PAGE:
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New population of red handfish discovered, doubling its numbers

A remarkable find off the coast of Tasmania has more than doubled the known population of an incredibly rare species of red handfish known as Thynnichthys politus.

First tipped off by a member of the public, seven divers from the Institute of Marine and Antarctic Studies (IMAS) went in search of the red handfish, which was thought to only exist near a reef in Frederick Henry Bay near Southeast Tasmania.

The divers discovered several individual new handfish not previously accounted for near the reef at two different sites, which led the team to believe that there were 20 to 40 more fish in the species than thought, double the current population.

It was almost a lost cause for the diving team, as their search mission using GPS coordinates handed down from someone else yielded no results at first.

“We were diving for approximately three and a half hours, and at about the two-hour mark we were all looking at each other thinking this is not looking promising,” team diver Antonia Cooper told The Guardian. “My dive partner went to tell the other divers that we were going to start heading in, and I was half-heartedly flicking algae around when, lo and behold, I found a red handfish.”  

Red handfish get their name their unique modified fins which almost resemble hands, and the handfish propels himself by “walking” on the fins.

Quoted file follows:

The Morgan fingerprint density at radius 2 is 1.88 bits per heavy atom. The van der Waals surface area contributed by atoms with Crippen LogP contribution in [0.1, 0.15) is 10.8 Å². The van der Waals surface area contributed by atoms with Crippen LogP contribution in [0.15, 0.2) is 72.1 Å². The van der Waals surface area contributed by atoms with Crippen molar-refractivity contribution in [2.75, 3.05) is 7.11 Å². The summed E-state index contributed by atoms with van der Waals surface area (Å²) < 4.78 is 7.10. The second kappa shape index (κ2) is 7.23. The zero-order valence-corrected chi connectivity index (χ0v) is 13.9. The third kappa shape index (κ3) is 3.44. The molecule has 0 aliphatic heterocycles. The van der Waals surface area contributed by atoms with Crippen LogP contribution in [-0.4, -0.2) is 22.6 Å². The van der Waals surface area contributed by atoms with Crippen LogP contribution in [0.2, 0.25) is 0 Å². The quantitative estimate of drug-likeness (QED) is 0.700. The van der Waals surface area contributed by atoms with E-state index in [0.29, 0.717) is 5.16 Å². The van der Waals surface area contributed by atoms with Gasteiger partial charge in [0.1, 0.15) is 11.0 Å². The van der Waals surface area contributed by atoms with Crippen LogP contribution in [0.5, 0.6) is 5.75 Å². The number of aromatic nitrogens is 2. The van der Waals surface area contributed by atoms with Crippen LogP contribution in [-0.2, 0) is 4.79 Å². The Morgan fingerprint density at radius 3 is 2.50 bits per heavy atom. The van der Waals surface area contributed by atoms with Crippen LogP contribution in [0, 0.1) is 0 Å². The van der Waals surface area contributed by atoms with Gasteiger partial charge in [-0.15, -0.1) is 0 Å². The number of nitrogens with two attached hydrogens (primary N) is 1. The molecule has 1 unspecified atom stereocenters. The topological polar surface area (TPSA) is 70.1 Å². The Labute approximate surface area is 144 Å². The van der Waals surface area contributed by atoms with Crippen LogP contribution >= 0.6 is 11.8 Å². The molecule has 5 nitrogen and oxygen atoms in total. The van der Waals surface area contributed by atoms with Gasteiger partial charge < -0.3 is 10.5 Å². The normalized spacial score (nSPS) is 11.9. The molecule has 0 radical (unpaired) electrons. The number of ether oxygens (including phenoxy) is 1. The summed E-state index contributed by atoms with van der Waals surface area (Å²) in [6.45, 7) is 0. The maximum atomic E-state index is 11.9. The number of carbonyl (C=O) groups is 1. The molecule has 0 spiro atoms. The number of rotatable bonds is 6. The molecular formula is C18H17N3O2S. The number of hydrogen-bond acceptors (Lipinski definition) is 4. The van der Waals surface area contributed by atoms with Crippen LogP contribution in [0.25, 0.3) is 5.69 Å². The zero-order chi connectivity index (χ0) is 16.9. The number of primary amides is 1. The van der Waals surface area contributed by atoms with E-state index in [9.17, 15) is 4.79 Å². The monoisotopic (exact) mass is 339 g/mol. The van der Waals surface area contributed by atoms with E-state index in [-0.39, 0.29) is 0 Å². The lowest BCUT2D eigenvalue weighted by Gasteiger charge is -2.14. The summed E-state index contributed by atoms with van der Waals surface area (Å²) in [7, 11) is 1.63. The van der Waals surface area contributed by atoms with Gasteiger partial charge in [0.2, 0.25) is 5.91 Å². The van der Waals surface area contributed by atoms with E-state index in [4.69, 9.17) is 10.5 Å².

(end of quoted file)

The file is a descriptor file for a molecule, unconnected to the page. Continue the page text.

The rare and endangered species was thought to be nearly extinct, with only 20 to 40 remaining until the recent discovery. Habitat degradation and low breeding rates are to blame for the species’ low numbers.

However, now with its bolstered population numbers, researchers are reconsidering a breeding program that would help increase the handfish’s population and bring it back from the verge of extinction.

Previously, a captive breeding program that would help ensure the species’ continued survival was out of the question because of such low numbers.

“It was considered too risky to remove any egg masses or individuals because it could be the last population,” said Rick Stuart-Smith, IMAS scientist. “There’s going to be a re-discussion (about breeding).”

By Kay Vandette, Staff Writer

Image Credit: Antonia Cooper/University of Tasmania

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